Area Development
Certified used cars, certified organic products, certified wild caught seafood: More than ever before, consumers are obsessed with the idea of purchasing certified goods — goods that we are led to believe are of a higher quality than their non-certified competitors and, therefore, justify a higher price. In the site selection world, the illusion is the same.

In corporate site selection, almost every state in the union has some form of “site certification program,” vehemently pushing their site or “certified product” to you, the corporate location team. As a result, an unwitting selector can easily be led to believe that the “certified site” is of superior quality to an uncertified site. But is this truly the case? Unfortunately, it depends on whom you ask and who is certifying the site.

Since no national standard exists for the certification of a site, certifying agencies — typically state and/or regional EDOs — are left to their own devices to develop their site certification standards. Herein lies the problem.

{{RELATEDLINKS}} State, regional and local economic development agencies come in all shapes and sizes and lots of them tend to focus their resources on marketing, branding, and incentives rather than a technical staff to run a certified sites program. This leads to a wide variety of site certification programs that tout “shovel-ready” or “development-ready” sites across the country. Unfortunately, EDOs more focused on marketing and branding may have a site certification program with very little due diligence and/or technical requirements to achieve the certification status. In this case, the certified site may initially resonate with the corporate buyer but will quickly drop out of any serious bid to land a project.

On the other hand, EDOs that have invested the time and effort to develop stringent certification criteria specific to their local geographic, regulatory, and entitlement conditions will typically have readily available all the due diligence and technical data required for the corporate buyer to make a well-informed, timely location decision.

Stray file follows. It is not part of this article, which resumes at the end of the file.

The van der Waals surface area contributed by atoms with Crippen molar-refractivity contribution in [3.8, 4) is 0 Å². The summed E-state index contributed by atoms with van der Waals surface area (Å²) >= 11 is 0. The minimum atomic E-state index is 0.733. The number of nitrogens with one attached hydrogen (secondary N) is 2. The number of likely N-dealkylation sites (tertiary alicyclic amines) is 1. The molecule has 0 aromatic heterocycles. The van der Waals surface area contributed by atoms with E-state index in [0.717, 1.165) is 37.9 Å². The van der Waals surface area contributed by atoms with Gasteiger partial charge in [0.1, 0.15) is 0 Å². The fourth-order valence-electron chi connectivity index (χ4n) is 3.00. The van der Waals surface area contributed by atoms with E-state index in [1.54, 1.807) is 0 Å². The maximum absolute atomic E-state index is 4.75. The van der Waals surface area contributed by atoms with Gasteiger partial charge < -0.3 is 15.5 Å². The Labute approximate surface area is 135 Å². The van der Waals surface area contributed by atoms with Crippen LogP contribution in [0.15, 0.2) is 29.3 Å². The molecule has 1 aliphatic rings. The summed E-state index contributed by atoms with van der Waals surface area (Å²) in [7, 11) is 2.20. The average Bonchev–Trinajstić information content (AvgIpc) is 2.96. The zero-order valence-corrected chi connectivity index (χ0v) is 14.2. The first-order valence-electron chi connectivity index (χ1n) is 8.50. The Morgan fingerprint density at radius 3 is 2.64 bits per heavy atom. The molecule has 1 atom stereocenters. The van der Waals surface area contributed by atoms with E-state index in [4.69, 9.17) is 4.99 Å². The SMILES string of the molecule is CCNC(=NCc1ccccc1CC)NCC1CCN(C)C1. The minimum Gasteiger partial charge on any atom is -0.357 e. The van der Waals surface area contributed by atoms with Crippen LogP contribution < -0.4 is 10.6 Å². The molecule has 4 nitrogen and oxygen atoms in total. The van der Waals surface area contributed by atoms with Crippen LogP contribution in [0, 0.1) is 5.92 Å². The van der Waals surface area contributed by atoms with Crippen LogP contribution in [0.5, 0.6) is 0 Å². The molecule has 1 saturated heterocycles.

What constitutes a quality “certified site”?
Truly understanding if a site is high quality, or meets your needs, requires several things. First, lots of data. If the EDO can readily produce a site package with recent studies and site due diligence reports addressing topics such as environmental, geotechnical, wetlands, traffic impacts, local land entitlement process, cultural resources, title abstracts, utility service capacities, and infrastructure upgrades, then you know the EDO is prepared and the site certification means something. These technical studies and engineering reports are not cheap and typically require lots of field investigations. Even if you as the corporate buyer could care less about reading or understanding these reports, seeing this level of due diligence should give you comfort in the value of the certification.

What should you look for?
Even though no national standard exists for certification of a site, technically sound certification programs will share some basic key criteria: Don’t buy on label alone; read the ingredients.
A quick search of most any economic development agency’s website will enable you to find tons of sites with fancy “certified site” labels purporting to be the gold standard for a quality site. Don’t be fooled by the label. Take the time to read the details and ask the EDO questions about the site. With a little effort, you will figure out if you have a quality site or just a site full of fatal flaws with a shiny “certification” seal on it.

As a corporate buyer, you rarely have the time, energy, or breadth of expertise to identify every fatal flaw the potential site may have. Employ an in-house expert with a sufficient technical background in real estate or engineering to head up your site selection team or utilize an outside site selection consultant. Either way will provide you a level of assurance so that you can understand what constitutes the “certified site” label.

As you embark on the search for your next corporate facility, you will find no shortage of “certified sites” for sale across the country. So, remember, don’t buy based just on the label alone. Take the time to truly understand what is in the site package.